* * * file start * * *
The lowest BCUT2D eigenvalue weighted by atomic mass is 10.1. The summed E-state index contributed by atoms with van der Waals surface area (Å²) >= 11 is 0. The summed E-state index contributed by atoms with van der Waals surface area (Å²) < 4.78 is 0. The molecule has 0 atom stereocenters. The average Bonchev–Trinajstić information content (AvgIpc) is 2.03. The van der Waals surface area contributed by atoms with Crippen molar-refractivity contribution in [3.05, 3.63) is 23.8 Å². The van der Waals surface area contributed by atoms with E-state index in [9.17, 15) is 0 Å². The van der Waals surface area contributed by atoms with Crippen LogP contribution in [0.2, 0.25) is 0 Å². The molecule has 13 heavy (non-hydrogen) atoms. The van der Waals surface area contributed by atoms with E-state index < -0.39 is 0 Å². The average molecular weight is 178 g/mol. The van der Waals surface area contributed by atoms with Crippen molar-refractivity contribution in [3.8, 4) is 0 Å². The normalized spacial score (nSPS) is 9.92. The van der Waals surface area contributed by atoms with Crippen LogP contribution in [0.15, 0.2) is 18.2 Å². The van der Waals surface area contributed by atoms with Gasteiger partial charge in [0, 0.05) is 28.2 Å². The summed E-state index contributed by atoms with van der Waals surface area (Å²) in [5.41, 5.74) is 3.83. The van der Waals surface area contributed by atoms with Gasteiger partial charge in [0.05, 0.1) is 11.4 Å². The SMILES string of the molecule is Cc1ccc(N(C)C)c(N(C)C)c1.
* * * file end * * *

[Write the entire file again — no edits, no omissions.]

The lowest BCUT2D eigenvalue weighted by atomic mass is 10.1. The summed E-state index contributed by atoms with van der Waals surface area (Å²) >= 11 is 0. The summed E-state index contributed by atoms with van der Waals surface area (Å²) < 4.78 is 0. The molecule has 0 atom stereocenters. The average Bonchev–Trinajstić information content (AvgIpc) is 2.03. The van der Waals surface area contributed by atoms with Crippen molar-refractivity contribution in [3.05, 3.63) is 23.8 Å². The van der Waals surface area contributed by atoms with E-state index in [9.17, 15) is 0 Å². The van der Waals surface area contributed by atoms with Crippen LogP contribution in [0.2, 0.25) is 0 Å². The molecule has 13 heavy (non-hydrogen) atoms. The van der Waals surface area contributed by atoms with E-state index < -0.39 is 0 Å². The average molecular weight is 178 g/mol. The van der Waals surface area contributed by atoms with Crippen molar-refractivity contribution in [3.8, 4) is 0 Å². The normalized spacial score (nSPS) is 9.92. The van der Waals surface area contributed by atoms with Crippen LogP contribution in [0.15, 0.2) is 18.2 Å². The van der Waals surface area contributed by atoms with Gasteiger partial charge in [0, 0.05) is 28.2 Å². The summed E-state index contributed by atoms with van der Waals surface area (Å²) in [5.41, 5.74) is 3.83. The van der Waals surface area contributed by atoms with Gasteiger partial charge in [0.05, 0.1) is 11.4 Å². The SMILES string of the molecule is Cc1ccc(N(C)C)c(N(C)C)c1.